The difference between knowledge and intellect is remarkable, yet many times these words are used interchangeably. Knowledge refers to facts on a given subject; intellect refers to a person’s perspective, how they view, analyze, and interpret their environment . Unlike I.Q., intellect can and should be taught to our students, but instead our current schooling system is focused on ensuring students memorize the facts required to pass an exam. In his essay, “Hidden Intellectualism”, Gerald Graff explores the limits current education standards impose on our youth’s development.
Graff presents the idea that perhaps the subjects that we normally associate with “anti-intellectualism” are just as capable of being subject of critical thought as Shakespeare’s plays. “Real intellectuals turn any subject, however lightweight it may seem, into grist for their mill through the thoughtful questions they bring to it” (Graff, 381). This idea is central to understanding the rest of Graff’s argument. If no subject is more deserving than another, then every subject—sports to science—should be utilized in the classroom as learning tools.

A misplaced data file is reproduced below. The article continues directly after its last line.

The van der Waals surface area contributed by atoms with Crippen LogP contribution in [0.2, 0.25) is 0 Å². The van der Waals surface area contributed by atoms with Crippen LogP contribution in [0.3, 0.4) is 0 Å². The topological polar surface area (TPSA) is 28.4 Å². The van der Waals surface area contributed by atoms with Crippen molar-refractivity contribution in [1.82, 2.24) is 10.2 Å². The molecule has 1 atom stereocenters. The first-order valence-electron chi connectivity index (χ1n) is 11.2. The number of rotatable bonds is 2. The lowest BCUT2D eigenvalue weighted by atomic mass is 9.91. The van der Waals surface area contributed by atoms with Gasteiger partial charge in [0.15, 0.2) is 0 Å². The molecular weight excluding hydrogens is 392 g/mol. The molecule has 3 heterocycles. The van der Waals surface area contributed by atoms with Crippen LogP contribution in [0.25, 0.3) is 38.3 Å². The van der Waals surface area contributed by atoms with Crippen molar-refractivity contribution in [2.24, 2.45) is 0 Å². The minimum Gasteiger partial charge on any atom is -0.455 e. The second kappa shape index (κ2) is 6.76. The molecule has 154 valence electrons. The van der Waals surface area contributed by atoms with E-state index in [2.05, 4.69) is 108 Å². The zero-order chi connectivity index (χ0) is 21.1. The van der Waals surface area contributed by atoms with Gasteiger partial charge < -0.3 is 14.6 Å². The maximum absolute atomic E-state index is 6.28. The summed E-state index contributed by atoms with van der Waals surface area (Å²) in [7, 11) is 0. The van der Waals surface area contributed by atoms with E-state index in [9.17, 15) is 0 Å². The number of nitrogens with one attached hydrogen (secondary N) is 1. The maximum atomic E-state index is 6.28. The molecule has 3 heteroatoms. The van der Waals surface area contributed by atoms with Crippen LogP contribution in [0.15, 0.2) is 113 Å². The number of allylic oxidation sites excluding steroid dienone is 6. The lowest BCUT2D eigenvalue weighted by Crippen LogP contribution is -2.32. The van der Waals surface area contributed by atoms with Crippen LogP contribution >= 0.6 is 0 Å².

Young students are motivated in complicated ways. The things that interest them are normally not academic texts of Plato or George Orwell. The author himself identified himself as a person who “hated books and cared only for sports” (Graff, 381). The only readings that interested him were sports novels and magazines. Over time, Graff developed the idea that his love for sports was not actually anti-intellectual as he had previously assumed, but was as intellectual as his university studies. He claims that had his teachers utilized his love for the workings of the sports world as an outlet to spark academic discussion and thought, he would have earned a stronger education.
While Graff was postponing his English homework to have a debate with his best friend about who was the best pitcher in the...